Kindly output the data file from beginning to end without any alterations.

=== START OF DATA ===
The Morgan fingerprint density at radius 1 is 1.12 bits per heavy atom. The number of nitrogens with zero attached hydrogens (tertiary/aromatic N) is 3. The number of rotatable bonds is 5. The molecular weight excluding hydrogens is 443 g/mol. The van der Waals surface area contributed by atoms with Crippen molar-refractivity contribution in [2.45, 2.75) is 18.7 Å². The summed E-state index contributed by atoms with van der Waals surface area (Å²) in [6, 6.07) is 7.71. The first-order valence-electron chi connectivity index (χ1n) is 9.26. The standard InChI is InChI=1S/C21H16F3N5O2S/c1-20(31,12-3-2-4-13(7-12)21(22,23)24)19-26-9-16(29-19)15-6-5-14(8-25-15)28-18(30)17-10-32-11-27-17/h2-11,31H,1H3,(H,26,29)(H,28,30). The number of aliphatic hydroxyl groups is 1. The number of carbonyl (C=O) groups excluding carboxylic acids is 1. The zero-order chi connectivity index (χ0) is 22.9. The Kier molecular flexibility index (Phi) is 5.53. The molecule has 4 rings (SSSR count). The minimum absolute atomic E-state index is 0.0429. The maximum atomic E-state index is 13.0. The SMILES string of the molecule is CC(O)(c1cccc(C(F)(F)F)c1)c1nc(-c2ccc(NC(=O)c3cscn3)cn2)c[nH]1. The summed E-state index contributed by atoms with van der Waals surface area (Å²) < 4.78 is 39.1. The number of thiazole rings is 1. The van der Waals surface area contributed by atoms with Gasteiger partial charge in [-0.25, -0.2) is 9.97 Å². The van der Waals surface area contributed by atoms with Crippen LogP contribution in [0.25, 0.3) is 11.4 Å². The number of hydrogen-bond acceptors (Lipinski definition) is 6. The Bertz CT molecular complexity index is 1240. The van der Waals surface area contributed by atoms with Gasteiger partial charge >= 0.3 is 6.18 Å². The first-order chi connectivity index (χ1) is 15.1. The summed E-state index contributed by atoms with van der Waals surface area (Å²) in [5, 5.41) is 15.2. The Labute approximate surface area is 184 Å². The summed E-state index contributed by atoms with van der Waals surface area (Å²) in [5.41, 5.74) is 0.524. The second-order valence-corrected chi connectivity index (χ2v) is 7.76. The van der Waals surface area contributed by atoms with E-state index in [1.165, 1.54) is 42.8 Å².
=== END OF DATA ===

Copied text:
The Morgan fingerprint density at radius 1 is 1.12 bits per heavy atom. The number of nitrogens with zero attached hydrogens (tertiary/aromatic N) is 3. The number of rotatable bonds is 5. The molecular weight excluding hydrogens is 443 g/mol. The van der Waals surface area contributed by atoms with Crippen molar-refractivity contribution in [2.45, 2.75) is 18.7 Å². The summed E-state index contributed by atoms with van der Waals surface area (Å²) in [6, 6.07) is 7.71. The first-order valence-electron chi connectivity index (χ1n) is 9.26. The standard InChI is InChI=1S/C21H16F3N5O2S/c1-20(31,12-3-2-4-13(7-12)21(22,23)24)19-26-9-16(29-19)15-6-5-14(8-25-15)28-18(30)17-10-32-11-27-17/h2-11,31H,1H3,(H,26,29)(H,28,30). The number of aliphatic hydroxyl groups is 1. The number of carbonyl (C=O) groups excluding carboxylic acids is 1. The zero-order chi connectivity index (χ0) is 22.9. The Kier molecular flexibility index (Phi) is 5.53. The molecule has 4 rings (SSSR count). The minimum absolute atomic E-state index is 0.0429. The maximum atomic E-state index is 13.0. The SMILES string of the molecule is CC(O)(c1cccc(C(F)(F)F)c1)c1nc(-c2ccc(NC(=O)c3cscn3)cn2)c[nH]1. The summed E-state index contributed by atoms with van der Waals surface area (Å²) < 4.78 is 39.1. The number of thiazole rings is 1. The van der Waals surface area contributed by atoms with Gasteiger partial charge in [-0.25, -0.2) is 9.97 Å². The van der Waals surface area contributed by atoms with Crippen LogP contribution in [0.25, 0.3) is 11.4 Å². The number of hydrogen-bond acceptors (Lipinski definition) is 6. The Bertz CT molecular complexity index is 1240. The van der Waals surface area contributed by atoms with Gasteiger partial charge >= 0.3 is 6.18 Å². The first-order chi connectivity index (χ1) is 15.1. The summed E-state index contributed by atoms with van der Waals surface area (Å²) in [5, 5.41) is 15.2. The Labute approximate surface area is 184 Å². The summed E-state index contributed by atoms with van der Waals surface area (Å²) in [5.41, 5.74) is 0.524. The second-order valence-corrected chi connectivity index (χ2v) is 7.76. The van der Waals surface area contributed by atoms with E-state index in [1.165, 1.54) is 42.8 Å².